Author Topic: First week of May - meetup in Omaha, Nebraska  (Read 3328 times)

Grigory

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First week of May - meetup in Omaha, Nebraska
« on: February 18, 2012, 06:07:31 PM »
I'm pretty sure I'm not the only Mustachian that attends Berkshire-Hathaway's annual shareholder meeting, aka Woodstock for Capitalists. :) For those not in the know, it's a giant convention (over 40,000 participants last year) dedicated to value investing and everything that has anything to do with Warren Buffett. The main event is a ~7-hour-long Q&A session with Buffett and his 87-year-old sidekick Charlie Munger. All the other events are networking opportunities - lectures and seminars on value investing, cocktail parties, etc.

The best part is that you don't have to be a shareholder to attend! Each year, Buffett floods ebay with convention passes for anybody who wants to attend. You can get two passes for just $5 - and that includes shipping! This'll be my fifth visit to Omaha and I was wondering if any other Mustachians would like to meet up. Here's more information about the meeting: (warning, it's a PDF) http://www.berkshirehathaway.com/meet01/2012meetinginfo.pdf

So, who is in? :)
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MMM

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Re: First week of May - meetup in Omaha, Nebraska
« Reply #1 on: February 18, 2012, 10:06:45 PM »
That sounds like great fun! Very nice idea.

I probably won't be making it this year, just because my springtime trip schedule is already filling up.. but I'd love to visit Warren while he's still leading Berkshire (I've never been to the event before).

I'll be rolling through Omaha just a few weeks later (June 23rd), on my way to Canada for the summer.

Grigory

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Re: First week of May - meetup in Omaha, Nebraska
« Reply #2 on: April 07, 2012, 04:12:36 PM »
Update - the convention tickets went on sale here. You can get two tickets and a convention guide for only $5 with free shipping. :)
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femmestache

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Re: First week of May - meetup in Omaha, Nebraska
« Reply #3 on: April 30, 2012, 04:10:23 PM »
Grigory--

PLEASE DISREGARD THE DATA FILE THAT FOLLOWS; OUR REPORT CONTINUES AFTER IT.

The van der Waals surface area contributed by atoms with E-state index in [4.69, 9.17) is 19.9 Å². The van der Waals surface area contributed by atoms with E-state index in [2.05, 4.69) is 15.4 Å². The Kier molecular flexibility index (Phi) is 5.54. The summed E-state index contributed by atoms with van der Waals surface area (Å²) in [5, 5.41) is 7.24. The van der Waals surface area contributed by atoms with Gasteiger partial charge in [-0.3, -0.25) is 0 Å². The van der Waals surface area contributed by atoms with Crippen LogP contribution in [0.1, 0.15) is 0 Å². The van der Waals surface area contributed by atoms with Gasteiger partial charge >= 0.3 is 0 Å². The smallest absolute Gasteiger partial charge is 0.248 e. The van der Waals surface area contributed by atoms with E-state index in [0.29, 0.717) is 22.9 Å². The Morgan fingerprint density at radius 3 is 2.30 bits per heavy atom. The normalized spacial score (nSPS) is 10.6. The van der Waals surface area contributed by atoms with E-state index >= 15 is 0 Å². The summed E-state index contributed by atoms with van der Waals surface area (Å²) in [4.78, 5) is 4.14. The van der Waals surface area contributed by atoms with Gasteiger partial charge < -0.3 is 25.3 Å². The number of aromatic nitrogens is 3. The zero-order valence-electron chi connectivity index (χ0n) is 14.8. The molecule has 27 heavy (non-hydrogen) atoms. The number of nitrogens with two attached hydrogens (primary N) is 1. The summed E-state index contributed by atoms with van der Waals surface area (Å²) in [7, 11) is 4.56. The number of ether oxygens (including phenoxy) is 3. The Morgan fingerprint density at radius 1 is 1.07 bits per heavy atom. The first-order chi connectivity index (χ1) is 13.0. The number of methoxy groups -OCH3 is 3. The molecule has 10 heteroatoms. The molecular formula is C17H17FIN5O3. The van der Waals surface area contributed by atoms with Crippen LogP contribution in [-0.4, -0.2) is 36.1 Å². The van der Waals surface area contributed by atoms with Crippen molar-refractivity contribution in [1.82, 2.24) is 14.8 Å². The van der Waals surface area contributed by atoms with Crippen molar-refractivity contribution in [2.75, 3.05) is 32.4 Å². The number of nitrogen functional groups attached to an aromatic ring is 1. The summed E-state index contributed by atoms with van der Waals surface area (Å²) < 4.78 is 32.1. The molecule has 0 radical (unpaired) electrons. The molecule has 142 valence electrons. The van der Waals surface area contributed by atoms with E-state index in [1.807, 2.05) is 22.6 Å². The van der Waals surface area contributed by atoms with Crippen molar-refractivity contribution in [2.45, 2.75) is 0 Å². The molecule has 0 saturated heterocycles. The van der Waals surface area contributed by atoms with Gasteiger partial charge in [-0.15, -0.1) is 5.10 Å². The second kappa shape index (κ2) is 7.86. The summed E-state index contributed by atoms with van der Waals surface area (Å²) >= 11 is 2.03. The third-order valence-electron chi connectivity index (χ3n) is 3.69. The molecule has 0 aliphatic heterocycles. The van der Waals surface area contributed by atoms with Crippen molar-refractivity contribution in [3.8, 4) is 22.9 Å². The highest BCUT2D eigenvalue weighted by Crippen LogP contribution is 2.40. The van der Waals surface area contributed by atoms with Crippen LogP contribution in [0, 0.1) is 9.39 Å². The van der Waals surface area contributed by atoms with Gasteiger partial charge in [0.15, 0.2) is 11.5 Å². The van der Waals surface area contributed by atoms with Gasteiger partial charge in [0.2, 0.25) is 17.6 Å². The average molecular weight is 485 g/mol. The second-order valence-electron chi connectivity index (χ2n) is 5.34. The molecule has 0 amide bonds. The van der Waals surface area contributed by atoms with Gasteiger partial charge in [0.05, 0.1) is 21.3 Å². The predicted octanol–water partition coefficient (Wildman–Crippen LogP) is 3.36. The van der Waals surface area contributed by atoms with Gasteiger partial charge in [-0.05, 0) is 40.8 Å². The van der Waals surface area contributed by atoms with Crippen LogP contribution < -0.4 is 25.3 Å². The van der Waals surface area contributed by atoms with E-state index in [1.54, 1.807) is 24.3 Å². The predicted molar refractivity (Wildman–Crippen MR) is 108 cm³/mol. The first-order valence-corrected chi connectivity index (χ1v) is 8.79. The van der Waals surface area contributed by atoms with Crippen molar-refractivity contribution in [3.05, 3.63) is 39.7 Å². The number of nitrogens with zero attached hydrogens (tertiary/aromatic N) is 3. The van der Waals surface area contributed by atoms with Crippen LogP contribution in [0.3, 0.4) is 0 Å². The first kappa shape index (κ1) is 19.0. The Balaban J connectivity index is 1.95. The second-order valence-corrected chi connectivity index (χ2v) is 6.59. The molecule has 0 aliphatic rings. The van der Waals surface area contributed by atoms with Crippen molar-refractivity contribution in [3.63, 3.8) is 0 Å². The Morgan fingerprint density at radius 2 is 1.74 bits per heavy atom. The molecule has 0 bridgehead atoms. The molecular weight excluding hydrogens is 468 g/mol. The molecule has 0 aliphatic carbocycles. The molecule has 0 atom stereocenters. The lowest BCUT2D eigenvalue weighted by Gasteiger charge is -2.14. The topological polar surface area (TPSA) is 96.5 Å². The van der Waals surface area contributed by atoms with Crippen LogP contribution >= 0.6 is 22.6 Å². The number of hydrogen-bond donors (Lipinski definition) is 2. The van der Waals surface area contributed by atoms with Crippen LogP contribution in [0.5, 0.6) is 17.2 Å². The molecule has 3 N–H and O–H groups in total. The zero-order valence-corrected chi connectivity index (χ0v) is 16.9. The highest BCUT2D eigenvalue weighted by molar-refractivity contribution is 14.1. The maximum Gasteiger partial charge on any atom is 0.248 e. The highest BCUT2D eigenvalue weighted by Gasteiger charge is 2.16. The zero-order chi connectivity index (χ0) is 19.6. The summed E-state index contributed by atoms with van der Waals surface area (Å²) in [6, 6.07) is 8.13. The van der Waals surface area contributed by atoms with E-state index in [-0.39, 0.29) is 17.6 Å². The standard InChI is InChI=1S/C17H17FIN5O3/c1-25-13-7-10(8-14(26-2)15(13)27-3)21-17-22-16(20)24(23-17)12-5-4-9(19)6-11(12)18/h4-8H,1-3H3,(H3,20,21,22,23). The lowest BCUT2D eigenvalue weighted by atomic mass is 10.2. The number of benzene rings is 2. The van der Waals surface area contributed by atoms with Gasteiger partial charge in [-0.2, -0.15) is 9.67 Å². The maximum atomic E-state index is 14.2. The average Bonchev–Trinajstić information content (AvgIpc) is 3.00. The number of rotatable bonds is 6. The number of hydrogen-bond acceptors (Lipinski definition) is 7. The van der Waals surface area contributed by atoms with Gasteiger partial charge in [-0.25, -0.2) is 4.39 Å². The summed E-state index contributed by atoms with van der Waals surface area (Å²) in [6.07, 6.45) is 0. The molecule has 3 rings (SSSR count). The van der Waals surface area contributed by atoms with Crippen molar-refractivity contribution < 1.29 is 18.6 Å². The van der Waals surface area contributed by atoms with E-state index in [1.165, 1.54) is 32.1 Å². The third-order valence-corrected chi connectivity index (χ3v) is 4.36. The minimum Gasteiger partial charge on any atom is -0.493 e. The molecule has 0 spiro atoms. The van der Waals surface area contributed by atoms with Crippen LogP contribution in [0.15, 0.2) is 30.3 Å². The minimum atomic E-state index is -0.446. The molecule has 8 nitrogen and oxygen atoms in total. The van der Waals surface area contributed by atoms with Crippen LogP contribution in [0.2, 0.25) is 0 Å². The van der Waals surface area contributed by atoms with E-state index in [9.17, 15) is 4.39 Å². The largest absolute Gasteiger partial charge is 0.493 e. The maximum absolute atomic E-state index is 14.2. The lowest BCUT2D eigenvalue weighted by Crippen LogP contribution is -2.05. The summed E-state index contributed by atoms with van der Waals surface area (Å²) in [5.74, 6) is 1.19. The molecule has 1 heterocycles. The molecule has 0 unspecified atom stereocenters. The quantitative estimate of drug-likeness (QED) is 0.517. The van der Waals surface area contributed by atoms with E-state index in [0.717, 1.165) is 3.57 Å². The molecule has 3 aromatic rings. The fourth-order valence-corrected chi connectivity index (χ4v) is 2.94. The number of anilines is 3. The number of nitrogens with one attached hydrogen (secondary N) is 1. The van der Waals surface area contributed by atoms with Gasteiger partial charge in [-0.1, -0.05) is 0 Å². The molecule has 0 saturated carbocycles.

I didn't know that anyone could get tickets for the meeting! I work at a hotel close to the convention center where the meeting is held and usually only see the very well-to-do folks who call for "turn down" service every night. (People actually call to have you come turn down their covers? It's a strange thing... and I don't work at a fancy full-service hotel.)

It's too bad I'll be working the whole meeting weekend or I'd pick some tickets up myself! Perhaps next year.

iamsoners

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Re: First week of May - meetup in Omaha, Nebraska
« Reply #4 on: May 07, 2012, 08:57:53 AM »
Sorry I couldn't do a meetup--had my mom and great aunt in tow--but I'm curious what you thought of the meeting.  It was my first and I really enjoyed it but found a few things interesting, especially in light of mustachianism.

The main thing was that it really was a carnival of capitalism and I was surprised by the consumptive nature of events.  Even though Warren was pimping jewelry and steakhouses, I couldn't help but wonder whether he would actually make those purchases himself.  We're talking about a man who early in his career sold the family farm to get more capital for investment.  Much has been made of his frugality and he has always been clear that retaining capital means retaining future earnings power.

Along those lines, it was also very interesting to me how many investors in Berkshire basically eschew Warren's type of frugal lifestyle.  The people I stood in line next to had several houses and had bought very expensive plane tickets in to Omaha and jacked up hotel prices and all the like.  Again, not very Buffett like.  I guess you don't have to agree with his lifestyle choice in order to also want to profit from his investing prowess!